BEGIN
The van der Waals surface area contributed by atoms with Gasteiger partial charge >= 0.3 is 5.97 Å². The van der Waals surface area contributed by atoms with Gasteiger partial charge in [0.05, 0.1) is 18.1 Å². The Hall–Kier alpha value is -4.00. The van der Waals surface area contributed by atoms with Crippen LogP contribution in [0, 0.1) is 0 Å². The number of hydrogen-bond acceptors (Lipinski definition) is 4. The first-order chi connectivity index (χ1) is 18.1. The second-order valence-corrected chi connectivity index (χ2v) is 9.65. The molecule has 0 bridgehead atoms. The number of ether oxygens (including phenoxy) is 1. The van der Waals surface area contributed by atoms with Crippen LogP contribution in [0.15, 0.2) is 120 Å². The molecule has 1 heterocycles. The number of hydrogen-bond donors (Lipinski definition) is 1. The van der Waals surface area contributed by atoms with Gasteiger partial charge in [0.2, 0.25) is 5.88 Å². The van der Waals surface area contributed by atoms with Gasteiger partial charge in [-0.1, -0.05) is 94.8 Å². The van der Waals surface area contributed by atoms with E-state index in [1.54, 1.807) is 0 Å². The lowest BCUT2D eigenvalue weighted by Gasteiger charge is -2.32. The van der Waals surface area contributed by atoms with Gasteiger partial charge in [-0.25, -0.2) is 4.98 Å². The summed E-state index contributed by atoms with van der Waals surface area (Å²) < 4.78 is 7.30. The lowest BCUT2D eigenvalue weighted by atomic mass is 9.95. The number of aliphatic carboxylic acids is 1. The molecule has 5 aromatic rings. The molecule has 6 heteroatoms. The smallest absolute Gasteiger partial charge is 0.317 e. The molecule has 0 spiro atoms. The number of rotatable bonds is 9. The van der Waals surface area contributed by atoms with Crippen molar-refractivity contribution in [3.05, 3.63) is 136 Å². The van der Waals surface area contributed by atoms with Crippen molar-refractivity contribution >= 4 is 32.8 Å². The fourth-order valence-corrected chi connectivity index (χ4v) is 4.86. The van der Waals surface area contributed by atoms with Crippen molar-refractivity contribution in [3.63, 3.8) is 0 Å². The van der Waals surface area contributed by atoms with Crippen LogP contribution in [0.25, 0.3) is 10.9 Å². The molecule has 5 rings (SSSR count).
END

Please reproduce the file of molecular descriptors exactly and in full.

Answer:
The van der Waals surface area contributed by atoms with Gasteiger partial charge >= 0.3 is 5.97 Å². The van der Waals surface area contributed by atoms with Gasteiger partial charge in [0.05, 0.1) is 18.1 Å². The Hall–Kier alpha value is -4.00. The van der Waals surface area contributed by atoms with Crippen LogP contribution in [0, 0.1) is 0 Å². The number of hydrogen-bond acceptors (Lipinski definition) is 4. The first-order chi connectivity index (χ1) is 18.1. The second-order valence-corrected chi connectivity index (χ2v) is 9.65. The molecule has 0 bridgehead atoms. The number of ether oxygens (including phenoxy) is 1. The van der Waals surface area contributed by atoms with Crippen LogP contribution in [0.15, 0.2) is 120 Å². The molecule has 1 heterocycles. The number of hydrogen-bond donors (Lipinski definition) is 1. The van der Waals surface area contributed by atoms with Gasteiger partial charge in [0.2, 0.25) is 5.88 Å². The van der Waals surface area contributed by atoms with Gasteiger partial charge in [-0.1, -0.05) is 94.8 Å². The van der Waals surface area contributed by atoms with E-state index in [1.54, 1.807) is 0 Å². The lowest BCUT2D eigenvalue weighted by Gasteiger charge is -2.32. The van der Waals surface area contributed by atoms with Gasteiger partial charge in [-0.25, -0.2) is 4.98 Å². The summed E-state index contributed by atoms with van der Waals surface area (Å²) < 4.78 is 7.30. The lowest BCUT2D eigenvalue weighted by atomic mass is 9.95. The number of aliphatic carboxylic acids is 1. The molecule has 5 aromatic rings. The molecule has 6 heteroatoms. The smallest absolute Gasteiger partial charge is 0.317 e. The molecule has 0 spiro atoms. The number of rotatable bonds is 9. The van der Waals surface area contributed by atoms with Crippen molar-refractivity contribution in [3.05, 3.63) is 136 Å². The van der Waals surface area contributed by atoms with Crippen molar-refractivity contribution >= 4 is 32.8 Å². The fourth-order valence-corrected chi connectivity index (χ4v) is 4.86. The van der Waals surface area contributed by atoms with Crippen molar-refractivity contribution in [3.63, 3.8) is 0 Å². The van der Waals surface area contributed by atoms with Crippen LogP contribution in [0.25, 0.3) is 10.9 Å². The molecule has 5 rings (SSSR count).